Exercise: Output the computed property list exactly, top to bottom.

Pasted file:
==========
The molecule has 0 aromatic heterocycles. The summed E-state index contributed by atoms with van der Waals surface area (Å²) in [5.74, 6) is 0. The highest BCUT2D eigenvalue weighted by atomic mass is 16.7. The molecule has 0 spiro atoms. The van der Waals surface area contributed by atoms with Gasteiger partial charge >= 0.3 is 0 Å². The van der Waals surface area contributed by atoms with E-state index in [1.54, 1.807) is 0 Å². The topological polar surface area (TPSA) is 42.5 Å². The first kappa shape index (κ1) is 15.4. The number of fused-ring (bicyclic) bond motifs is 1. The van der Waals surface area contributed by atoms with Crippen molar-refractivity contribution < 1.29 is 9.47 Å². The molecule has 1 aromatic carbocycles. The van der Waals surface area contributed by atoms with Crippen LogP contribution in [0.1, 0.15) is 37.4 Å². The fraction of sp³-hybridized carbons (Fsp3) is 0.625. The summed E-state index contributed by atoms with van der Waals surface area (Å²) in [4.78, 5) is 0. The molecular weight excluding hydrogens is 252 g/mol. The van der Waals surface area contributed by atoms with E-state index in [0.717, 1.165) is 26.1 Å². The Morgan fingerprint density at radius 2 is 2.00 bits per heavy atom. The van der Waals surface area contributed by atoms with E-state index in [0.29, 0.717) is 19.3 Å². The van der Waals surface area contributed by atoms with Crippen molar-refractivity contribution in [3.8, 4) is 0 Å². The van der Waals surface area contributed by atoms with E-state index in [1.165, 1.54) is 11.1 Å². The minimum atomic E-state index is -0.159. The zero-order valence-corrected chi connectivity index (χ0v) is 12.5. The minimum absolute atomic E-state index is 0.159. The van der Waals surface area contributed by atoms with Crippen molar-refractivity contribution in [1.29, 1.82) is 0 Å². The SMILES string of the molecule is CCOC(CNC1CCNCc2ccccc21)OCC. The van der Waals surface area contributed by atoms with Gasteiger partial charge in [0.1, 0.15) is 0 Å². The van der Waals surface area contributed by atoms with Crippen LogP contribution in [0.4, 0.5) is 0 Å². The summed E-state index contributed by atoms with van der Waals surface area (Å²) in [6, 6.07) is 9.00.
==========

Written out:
The molecule has 0 aromatic heterocycles. The summed E-state index contributed by atoms with van der Waals surface area (Å²) in [5.74, 6) is 0. The highest BCUT2D eigenvalue weighted by atomic mass is 16.7. The molecule has 0 spiro atoms. The van der Waals surface area contributed by atoms with Gasteiger partial charge >= 0.3 is 0 Å². The van der Waals surface area contributed by atoms with E-state index in [1.54, 1.807) is 0 Å². The topological polar surface area (TPSA) is 42.5 Å². The first kappa shape index (κ1) is 15.4. The number of fused-ring (bicyclic) bond motifs is 1. The van der Waals surface area contributed by atoms with Crippen molar-refractivity contribution < 1.29 is 9.47 Å². The molecule has 1 aromatic carbocycles. The van der Waals surface area contributed by atoms with Crippen LogP contribution in [0.1, 0.15) is 37.4 Å². The fraction of sp³-hybridized carbons (Fsp3) is 0.625. The summed E-state index contributed by atoms with van der Waals surface area (Å²) in [4.78, 5) is 0. The molecular weight excluding hydrogens is 252 g/mol. The van der Waals surface area contributed by atoms with E-state index in [0.717, 1.165) is 26.1 Å². The Morgan fingerprint density at radius 2 is 2.00 bits per heavy atom. The van der Waals surface area contributed by atoms with E-state index in [0.29, 0.717) is 19.3 Å². The van der Waals surface area contributed by atoms with Crippen molar-refractivity contribution in [3.8, 4) is 0 Å². The van der Waals surface area contributed by atoms with E-state index in [1.165, 1.54) is 11.1 Å². The minimum atomic E-state index is -0.159. The zero-order valence-corrected chi connectivity index (χ0v) is 12.5. The minimum absolute atomic E-state index is 0.159. The van der Waals surface area contributed by atoms with Crippen molar-refractivity contribution in [1.29, 1.82) is 0 Å². The SMILES string of the molecule is CCOC(CNC1CCNCc2ccccc21)OCC. The van der Waals surface area contributed by atoms with Gasteiger partial charge in [0.1, 0.15) is 0 Å². The van der Waals surface area contributed by atoms with Crippen LogP contribution in [0.4, 0.5) is 0 Å². The summed E-state index contributed by atoms with van der Waals surface area (Å²) in [6, 6.07) is 9.00.